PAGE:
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Getting to know Matt Jarvis, Marshall’s new student body president

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042516-rjf-sga5-o-900x595Matt Jarvis is the new elected president for the Student Government Association.

Jarvis is a finance and economics major and musical enthusiast who was born and raised in Nitro, West Virginia.

While attending Nitro high school, Jarvis participated in cross country running and developed his love for classical music and the performing arts.

“I love classical music because of the depth and emotion any particular song evokes,” Jarvis said. “My favorite song to sing is Mendelssohn’s “It Is Enough” from “Elijah.” I can sing in a different language and still feel the emotions portrayed in the song. I love classical music because of the substance.”

Upon graduation, Jarvis said he planned on attending the University of Dayton and was enrolled to be a performing arts major. His plans changed when he spent a weekend with his brother in Huntington, who was a student at Marshall University.

After his visit, Jarvis said he fell in love with Marshall and decided to make a last minute decision to enroll. Jarvis said he trusted his instincts, but at first he wasn’t so sure he had made the best decision.

“My entire first semester I hated Marshall,” he said. “I simply didn’t want to be here. I thought once I made my decision to enroll that I’d like it when I got here, but that wasn’t the case.”

Jarvis got involved with SGA early in college, but said he would attend meetings and go out to dinner with his peers, then immediately go back to his dorm. He said he decided to further extend his involvement on campus by joining Kappa Alpha Psi and Kappa Alpha Order, but he said at first he was hesitant.

“Being openly gay, I thought I wouldn’t be allowed to join for some reason or be accepted, but took initiative and started to hang out with the other members of the fraternity,” Jarvis said. “They couldn’t have been a better group of guys and welcomed me with open arms.”

Being more involved with campus and the community, Jarvis began to change his perception about Marshall and what it had to offer. But it wasn’t until the fountain ceremony that Jarvis was completely sold that he had made the best decision ever by enrolling in Marshall University.

“The fountain ceremony was the nail in the coffin for me,” Jarvis said. “Attending this event made me realize how special this university truly is. Feeling that sense of community, that love and warmth based around such an unfortunate event that the plane crash of 1970 was, this university embraced it, grew from it and didn’t let that define them, but allowed it to be the foundation for growth and improvement.”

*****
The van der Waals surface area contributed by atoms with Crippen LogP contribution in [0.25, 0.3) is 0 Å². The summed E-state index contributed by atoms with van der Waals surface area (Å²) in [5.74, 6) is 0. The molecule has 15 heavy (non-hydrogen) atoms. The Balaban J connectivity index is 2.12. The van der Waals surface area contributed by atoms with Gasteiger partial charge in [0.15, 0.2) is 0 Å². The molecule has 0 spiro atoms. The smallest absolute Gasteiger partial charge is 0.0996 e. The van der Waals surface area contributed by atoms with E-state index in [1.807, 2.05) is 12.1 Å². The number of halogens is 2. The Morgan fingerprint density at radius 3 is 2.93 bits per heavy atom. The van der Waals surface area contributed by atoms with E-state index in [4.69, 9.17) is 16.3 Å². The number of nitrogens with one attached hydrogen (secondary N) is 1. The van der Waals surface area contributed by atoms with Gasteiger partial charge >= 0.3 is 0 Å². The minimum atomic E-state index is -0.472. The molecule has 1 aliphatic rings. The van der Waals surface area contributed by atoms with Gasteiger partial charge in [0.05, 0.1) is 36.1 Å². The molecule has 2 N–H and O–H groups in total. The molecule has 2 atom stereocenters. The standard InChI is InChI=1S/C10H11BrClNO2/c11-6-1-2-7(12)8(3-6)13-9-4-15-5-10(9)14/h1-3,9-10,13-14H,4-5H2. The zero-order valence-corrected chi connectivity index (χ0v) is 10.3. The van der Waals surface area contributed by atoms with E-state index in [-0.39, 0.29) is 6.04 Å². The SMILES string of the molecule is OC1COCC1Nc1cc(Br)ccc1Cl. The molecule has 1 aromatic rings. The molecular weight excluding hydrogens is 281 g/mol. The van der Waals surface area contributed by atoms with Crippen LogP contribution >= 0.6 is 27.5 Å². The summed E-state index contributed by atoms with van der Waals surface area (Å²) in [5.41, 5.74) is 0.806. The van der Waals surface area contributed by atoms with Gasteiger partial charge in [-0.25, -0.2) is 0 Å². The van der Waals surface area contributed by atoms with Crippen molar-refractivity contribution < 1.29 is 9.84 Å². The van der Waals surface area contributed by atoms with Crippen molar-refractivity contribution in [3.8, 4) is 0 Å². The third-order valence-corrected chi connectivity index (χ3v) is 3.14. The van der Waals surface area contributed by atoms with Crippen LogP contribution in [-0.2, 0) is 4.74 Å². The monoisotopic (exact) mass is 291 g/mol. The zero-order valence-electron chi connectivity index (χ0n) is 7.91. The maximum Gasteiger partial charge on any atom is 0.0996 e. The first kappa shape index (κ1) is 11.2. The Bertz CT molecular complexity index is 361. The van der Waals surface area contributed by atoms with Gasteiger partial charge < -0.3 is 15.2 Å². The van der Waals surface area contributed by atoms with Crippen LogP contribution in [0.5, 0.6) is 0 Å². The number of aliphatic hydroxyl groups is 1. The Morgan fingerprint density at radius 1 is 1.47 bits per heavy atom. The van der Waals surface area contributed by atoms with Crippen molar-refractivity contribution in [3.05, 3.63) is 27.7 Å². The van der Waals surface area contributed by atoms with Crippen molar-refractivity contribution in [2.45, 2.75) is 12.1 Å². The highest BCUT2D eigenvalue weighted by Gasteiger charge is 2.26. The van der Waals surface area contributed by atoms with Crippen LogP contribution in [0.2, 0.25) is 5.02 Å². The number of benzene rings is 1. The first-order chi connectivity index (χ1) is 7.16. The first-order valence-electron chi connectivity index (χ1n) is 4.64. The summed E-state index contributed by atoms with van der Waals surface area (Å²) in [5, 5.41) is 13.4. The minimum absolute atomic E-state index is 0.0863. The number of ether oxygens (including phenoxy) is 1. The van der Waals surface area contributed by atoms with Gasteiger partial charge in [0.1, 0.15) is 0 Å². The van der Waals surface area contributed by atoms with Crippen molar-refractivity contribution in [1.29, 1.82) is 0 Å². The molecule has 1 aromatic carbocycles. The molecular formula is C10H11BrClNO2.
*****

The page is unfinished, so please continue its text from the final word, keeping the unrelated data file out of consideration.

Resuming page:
Before being elected president of SGA, Jarvis, along with current vice president Emily Kinner, discussed the unique aspects of Marshall that makes it what it is and how to ensure all students attending the university feel the same love they do.

“We wanted to give students the same experience we’ve had, unfortunately that is not the case for some of our students,” Jarvis said. “There are a lot of barriers for some students to fully enjoy the Marshall experience, whether that be race, religion, sexual preference or to our student commuters who account for 60 percent of our student body population. We just wanted to make a better environment for those students who may not feel as welcomed.”

Upon being elected president of SGA, Jarvis made history, but he said he didn’t even know it and often forgets.

“It wasn’t until an administrator told me in the nicest way possible that in the history of Marshall’s SGA program there has never been an openly gay nominee elected as president,” Jarvis said. “I don’t know how true that may be, but it is an honor to be in this position.”

Jarvis said the administrator that told him about his historic accomplishment said it is not only historic for Jarvis, but for the university as a whole in regard to acceptance and growth among the student body.

“When she told me, she also mentioned that this wouldn’t have been tolerated here 10 years ago,” Jarvis said. “I know there are still some colleges where this isn’t tolerated. I’ve talked to some students attending universities down south and they’ve said that accepting an openly gay president wouldn’t be accepting. Me being elected into this position showed me that this campus is ready for change and ready to set the standard for the future.”

Both Kinner and Jarvis are setting an example, with Kinner being a woman elected into a leadership role and Jarvis being openly gay, for establishing equality in light of the preconceived notion that only straight men can be great leaders.

“We can use ourselves as a platform to evoke change,” Jarvis said. “For anybody from any background … there is an opportunity here. You are valued as a person on what you think, say or do not, on things that you can’t change about yourself.”

Although Jarvis is paving the way for change, there are still some areas that he said he will be working to improve during his term as president.

“We do a great job in diversity, but not in inclusiveness,” he said. “Yes, the people in power positions may be diverse in race, but that hardly means anything if they don’t talk and collaborate.”

Kyle Camacho can be contacted at [email protected]

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